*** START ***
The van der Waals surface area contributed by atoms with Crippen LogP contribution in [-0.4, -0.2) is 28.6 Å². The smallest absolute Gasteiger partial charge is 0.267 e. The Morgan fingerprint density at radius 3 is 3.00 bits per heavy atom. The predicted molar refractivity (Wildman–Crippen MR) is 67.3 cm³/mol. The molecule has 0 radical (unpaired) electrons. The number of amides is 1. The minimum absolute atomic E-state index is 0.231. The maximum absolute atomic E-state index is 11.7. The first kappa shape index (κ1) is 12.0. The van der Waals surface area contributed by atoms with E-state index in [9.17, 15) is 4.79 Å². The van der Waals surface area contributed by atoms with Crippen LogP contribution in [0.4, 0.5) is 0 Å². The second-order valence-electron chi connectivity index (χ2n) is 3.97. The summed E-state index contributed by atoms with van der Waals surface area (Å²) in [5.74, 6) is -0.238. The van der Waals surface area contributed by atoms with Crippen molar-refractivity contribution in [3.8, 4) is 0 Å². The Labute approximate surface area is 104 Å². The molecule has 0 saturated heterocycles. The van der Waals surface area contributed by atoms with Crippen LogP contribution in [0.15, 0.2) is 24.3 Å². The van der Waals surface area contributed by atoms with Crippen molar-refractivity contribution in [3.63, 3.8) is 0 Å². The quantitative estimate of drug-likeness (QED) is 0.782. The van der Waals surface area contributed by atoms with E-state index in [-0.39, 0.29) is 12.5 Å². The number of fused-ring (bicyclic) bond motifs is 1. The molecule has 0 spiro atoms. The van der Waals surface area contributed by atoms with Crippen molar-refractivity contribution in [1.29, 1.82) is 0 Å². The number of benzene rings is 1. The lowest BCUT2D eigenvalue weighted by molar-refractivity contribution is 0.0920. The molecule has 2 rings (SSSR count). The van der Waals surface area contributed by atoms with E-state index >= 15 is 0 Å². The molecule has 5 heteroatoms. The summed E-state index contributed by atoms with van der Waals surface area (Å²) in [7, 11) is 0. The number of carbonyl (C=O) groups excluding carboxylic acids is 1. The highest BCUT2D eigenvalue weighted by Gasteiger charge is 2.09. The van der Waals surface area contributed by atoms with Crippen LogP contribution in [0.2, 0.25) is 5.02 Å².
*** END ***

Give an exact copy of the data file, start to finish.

The van der Waals surface area contributed by atoms with Crippen LogP contribution in [-0.4, -0.2) is 28.6 Å². The smallest absolute Gasteiger partial charge is 0.267 e. The Morgan fingerprint density at radius 3 is 3.00 bits per heavy atom. The predicted molar refractivity (Wildman–Crippen MR) is 67.3 cm³/mol. The molecule has 0 radical (unpaired) electrons. The number of amides is 1. The minimum absolute atomic E-state index is 0.231. The maximum absolute atomic E-state index is 11.7. The first kappa shape index (κ1) is 12.0. The van der Waals surface area contributed by atoms with E-state index in [9.17, 15) is 4.79 Å². The van der Waals surface area contributed by atoms with Crippen LogP contribution in [0.4, 0.5) is 0 Å². The second-order valence-electron chi connectivity index (χ2n) is 3.97. The summed E-state index contributed by atoms with van der Waals surface area (Å²) in [5.74, 6) is -0.238. The van der Waals surface area contributed by atoms with Crippen molar-refractivity contribution in [3.8, 4) is 0 Å². The Labute approximate surface area is 104 Å². The molecule has 0 saturated heterocycles. The van der Waals surface area contributed by atoms with Crippen LogP contribution in [0.15, 0.2) is 24.3 Å². The van der Waals surface area contributed by atoms with Crippen molar-refractivity contribution in [3.63, 3.8) is 0 Å². The quantitative estimate of drug-likeness (QED) is 0.782. The van der Waals surface area contributed by atoms with E-state index in [-0.39, 0.29) is 12.5 Å². The number of fused-ring (bicyclic) bond motifs is 1. The molecule has 0 spiro atoms. The van der Waals surface area contributed by atoms with Crippen molar-refractivity contribution in [1.29, 1.82) is 0 Å². The number of benzene rings is 1. The lowest BCUT2D eigenvalue weighted by molar-refractivity contribution is 0.0920. The molecule has 2 rings (SSSR count). The van der Waals surface area contributed by atoms with E-state index >= 15 is 0 Å². The molecule has 5 heteroatoms. The summed E-state index contributed by atoms with van der Waals surface area (Å²) in [7, 11) is 0. The number of carbonyl (C=O) groups excluding carboxylic acids is 1. The highest BCUT2D eigenvalue weighted by Gasteiger charge is 2.09. The van der Waals surface area contributed by atoms with Crippen LogP contribution in [0.2, 0.25) is 5.02 Å².